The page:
If you’d like to check out the very start of the series for yourself, you can read the first chapter of The Way of Shadows here on the Orbit website.
And don’t forget that once you’ve discovered The Way of Shadows and found yourself eager for more, you won’t have too long to wait for the next instalment: we’re publishing part two, Shadow’s Edge, in November and the conclusion of the series, Beyond the Shadows, in December. All three volumes will be available in the US, the UK and Australia.
Plus, visit Brent Weeks’ homepage at www.brentweeks.com to find out more about the author.
Orbit UK is delighted to announce the following acquisitions from urban fantasy writer Patricia Briggs:
3x NEW MERCY THOMPSON BOOKS
We have acquired a further three fabulously sharp urban fantasy books for the UK featuring the ingenious Mercy Thompson: mechanic by trade, coyote shapeshifter by nature. We plan to publish yearly from February 2010, but don’t forget that we’ve recently published the first three compulsive adventures – Moon Called, Blood Bound and Iron Kissed – with the next book in the series, Bone Crossed due for publication in February 2009.
3x ALPHA AND OMEGA BOOKS
We’ve also acquired the first three books in a great new Briggs spin-off series, set in the same world as the above but featuring independent alpha werewolf Charles and unusually gifted omega werewolf Anna. Cry Wolf is the first book in the seres and will be published in August 2009, with book two planned for November 2009 and book three due in August 2010.
Firstly – as detailed in full in a press release posted over at PublishersWeekly.com – Patricia Briggs’ agent has sold option rights for the Mercy Thompson series (Moon Called, Blood Bound and Iron Kissed) to Mike Newell’s production company 50 Cannon Entertainment [IMDB] who are also behind a forthcoming adaptation of Terry Brooks’ The Elfstones of Shannara [IMDB].
Patricia is understandably delighted by the news, saying on her website: “Now, Hollywood options far more works than they ever make into movies, so there’s no guarantee that an actual movie will ever be made, but it’s still pretty exciting news. If we ever do hear that they’re going ahead with production we promise to pass the news on (just as soon as we quit squeeing and dancing around like crazy people!).”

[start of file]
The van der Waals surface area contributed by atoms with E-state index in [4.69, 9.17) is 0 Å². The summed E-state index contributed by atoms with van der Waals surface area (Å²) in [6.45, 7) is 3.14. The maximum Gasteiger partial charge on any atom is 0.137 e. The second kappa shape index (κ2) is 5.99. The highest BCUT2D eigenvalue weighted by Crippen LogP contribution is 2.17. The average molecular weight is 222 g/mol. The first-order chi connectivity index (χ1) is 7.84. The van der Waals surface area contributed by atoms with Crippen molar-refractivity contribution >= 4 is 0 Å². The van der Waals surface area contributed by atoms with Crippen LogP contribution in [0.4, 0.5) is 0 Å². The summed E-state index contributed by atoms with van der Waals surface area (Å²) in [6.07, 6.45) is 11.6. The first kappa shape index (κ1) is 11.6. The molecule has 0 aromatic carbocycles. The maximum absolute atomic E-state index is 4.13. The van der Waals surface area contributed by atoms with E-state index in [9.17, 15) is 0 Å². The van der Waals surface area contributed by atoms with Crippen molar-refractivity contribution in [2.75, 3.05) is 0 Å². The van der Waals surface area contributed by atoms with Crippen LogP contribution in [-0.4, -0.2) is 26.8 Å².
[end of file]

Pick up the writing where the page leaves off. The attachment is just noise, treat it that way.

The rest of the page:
Our second item of news is that Marianne de Pierres (author of the Parrish Plessis and Sentients of Orion series) and Lynne Jamneck’s SF movie script Stalking Daylight has been optioned by production company Enchanter, as per this press release on Marianne’s site.
Here’s what the release has to say about the concept: “Stalking Daylight tells the story of Dresher, a bright young gaming talent who is faced with some tough choices when her father contracts neuro-transmitter disease. The Earth has changed, and those inhabitants who worship technology are at odds with those who choose to live without it. Dresher must venture into Luddite territory to find the medication that her father needs to survive. But the cure comes at a terrible price.”
We’ll bring you more information on these two projects as we get to hear of it.
Shaun was kind enough to answer some questions for us in anticipation of the books’ release:
Did the idea for Unmarked Graves come to you fully realised or did you have one particular starting point from which it grew?
It came from one idea and I expanded it. Every book I’ve ever written has come about like that. I think Unmarked Graves went through more changes than any novel I’ve ever written. The ideas I originally wanted to explore ended up disappearing in successive re-writes but the racism thing was there from the beginning.
How does it compare to your other novels?
For what it’s worth, I like to try and do something different in each novel and it contained an idea and themes I hadn’t tackled before. I’d never done voodoo before so it was something new for me. I don’t like to keep recycling the same idea over and over again in a different guise. That’s cheating your readers and I’d never do that.
You can read the rest of the interview in the back of Unmarked Graves, out this month!
Deep Water was intriguing to write because I got to play around with time and with people’s expectations. Many of the aspects of the past presented as ‘true’ in Deep Water were different in reality; playing with that, and developing minor characters, such as Leof, was very satisfying.
I hope Deep Water is a better book than Blood Ties: faster paced, more complex, even more emotionally engaging. But I was careful not to let the plot overwhelm everything – I am bored by fantasy novels where you don’t learn any more about the world or the enchantments of that world once the set up is completed in the first book.
So there are surprises and revelations about the world of the Domains and the powers which inhabit it. And of course the story introduces a major new character: Acton.
Deep Water – out now from Orbit in the UK and will be published in mid-November by Orbit in the US – is part two of the Castings trilogy and the sequel to Pamela Freeman‘s first novel for Orbit, Blood Ties [UK | US]
Sometimes as an author, you feel impressed to write something in response to what others are doing. As I was brainstorming one day, I looked at some fantasy novels on the shelves and I felt rather despairing: most of them had nothing wondrous or wonderful in them. All that they offered seemed to be wars in a medieval setting.
So I decided to write a book where something major happened: two completely different fantasy worlds get slammed together. People die. Continents sink, and a frightening new world order grows out of the mix.
To tell the truth, I was afraid to do it. I wasn’t sure what my editors or my audience would think. But the review from both the critics and my fans have been fantastic! In fact, once email I received today was from a fan in England who said, “I loved every page of it. I couldn’t put it down. I had to find out what happened next, and by the time that I did, I had to find out what happened next again!”
You can find out more about David Farland and the world of the Runelords at www.runelords.com.